The supporters of the embodied mind convincingly show that the functioning of the mind is the function of the whole organism of its owner. In this way, contrary to the computer metaphor of mind which constitutes the modern version of the Cartesian dualism, they once again unite the mind with nature. This naturalization of mind has vast consequences, however, here I would like to focus on only one of them, that is the energy problem.
The hypotehsis of the transformation of brain energy into mental energy
The energy comes to the human brain from two sources, that is:
1) from the digestive system, as the brain, like all the other organs in the human body, can fulfil its functions thanks to the energy coming from food. What is more, the human brain requires a lot of energy, it is estimated that it uses about 20% of the daily energy requirement even though it constitutes only about 2% of the body mass (Dunbar, 1998).
2) from the senses which receive and transform three forms of energy (Kalat, 2006), that is:
- mechanical energy which is detected by the sense of hearing, balance and touch (somatic sensation, sensation of warmth and cold, pain, itching, tickling, position and joint movements)
- chemical energy which is recorded by the sense of taste and smell
- light energy (electromagnetic waves) which is detected by the sight.
What happens to the energy that is coming from both the digestive system and the senses at the meeting point of the brain and the mind?
As the answer to this question I offer a hypothesis: at the meeting point of the brain and the mind brain energy is transformed into mental energy and the other way round – mental energy into brain energy. I am aware that this is a bold hypothesis but there are a number of arguments for it:
1) the law of the conservation of energy which states that energy cannot be crated or destroyed, it can only be transformed
2) the growing number of studies showing that the brain metabolism has a significant role in the flow of psychological processes (e.g. Fidelman, 1993; Gailliot et al., 2007)
3) the inability to explain the functioning of the mind without using such terms as “force” or “mental energy” (e.g. Baumeister, 2004; Kahneman, 1973).
Valence as mental energy
The hypothesis according to which brain energy changes into mental energy raises at least two questions – first: how does this transformation take place?, second: into mental energy that is into what?, in other words, what in the mind is mental energy? I will not answer the first question here but I have certain hypotheses regarding the second one.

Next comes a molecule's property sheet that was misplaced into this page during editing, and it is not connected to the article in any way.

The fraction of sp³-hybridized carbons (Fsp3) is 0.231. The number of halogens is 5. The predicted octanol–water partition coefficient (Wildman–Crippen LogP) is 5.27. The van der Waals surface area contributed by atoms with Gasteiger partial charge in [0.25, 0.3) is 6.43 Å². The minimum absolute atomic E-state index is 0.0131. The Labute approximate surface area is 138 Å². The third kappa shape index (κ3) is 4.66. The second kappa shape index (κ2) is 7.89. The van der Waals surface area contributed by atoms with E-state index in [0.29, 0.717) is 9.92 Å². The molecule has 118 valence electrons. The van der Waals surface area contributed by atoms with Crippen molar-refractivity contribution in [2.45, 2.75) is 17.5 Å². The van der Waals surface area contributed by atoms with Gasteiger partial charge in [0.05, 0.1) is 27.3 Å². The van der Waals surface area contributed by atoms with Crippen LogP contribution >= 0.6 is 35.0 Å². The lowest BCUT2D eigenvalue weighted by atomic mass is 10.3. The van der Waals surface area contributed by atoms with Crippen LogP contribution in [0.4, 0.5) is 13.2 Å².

If the function of the mind is to recognise the meaning of stimuli for the organism and generating adequate reactions, then pure description and pure evaluation cannot take place in the mind. Pure description – because each perception, each thought, etc. is evaluated in terms of its meaning for the organism and pure valence – because it needs to have its subject. On the contrary, each mental object consists of these two basic elements, that is description and valence, just in different proportions.
This valence is „mental energy”! However, as physics has trouble defining energy, it is also difficult to define valence. It is valence, though, that determines the dynamics of psychological processes. In the same way as there are different forms of energy which transform into one another in the physical world, there are different forms of valence which transform into one another in the mind. The basic forms of valence are:
1) semantic valence, which can be compared to mechanical energy, because in the same way as mechanical energy constitutes the property of the material body which makes it possible for it to do work, semantic valence constitutes the property of the mental object making it possible for it to do mental work (e.g. estimating something).
2) internal valence, which can be compared to internal energy because in the same way as internal energy is transported between bodies in the form of heat, internal valence is transported between mental objects in the form of affect.
3) attention (wakefulness valence) (compare: Kahneman, 1973), which can be compared to an electromagnetic field because in the same way as an electromagnetic field constitutes an autonomic “physical being”, attention is not a property of mental objects but constitutes autonomic “mental being”.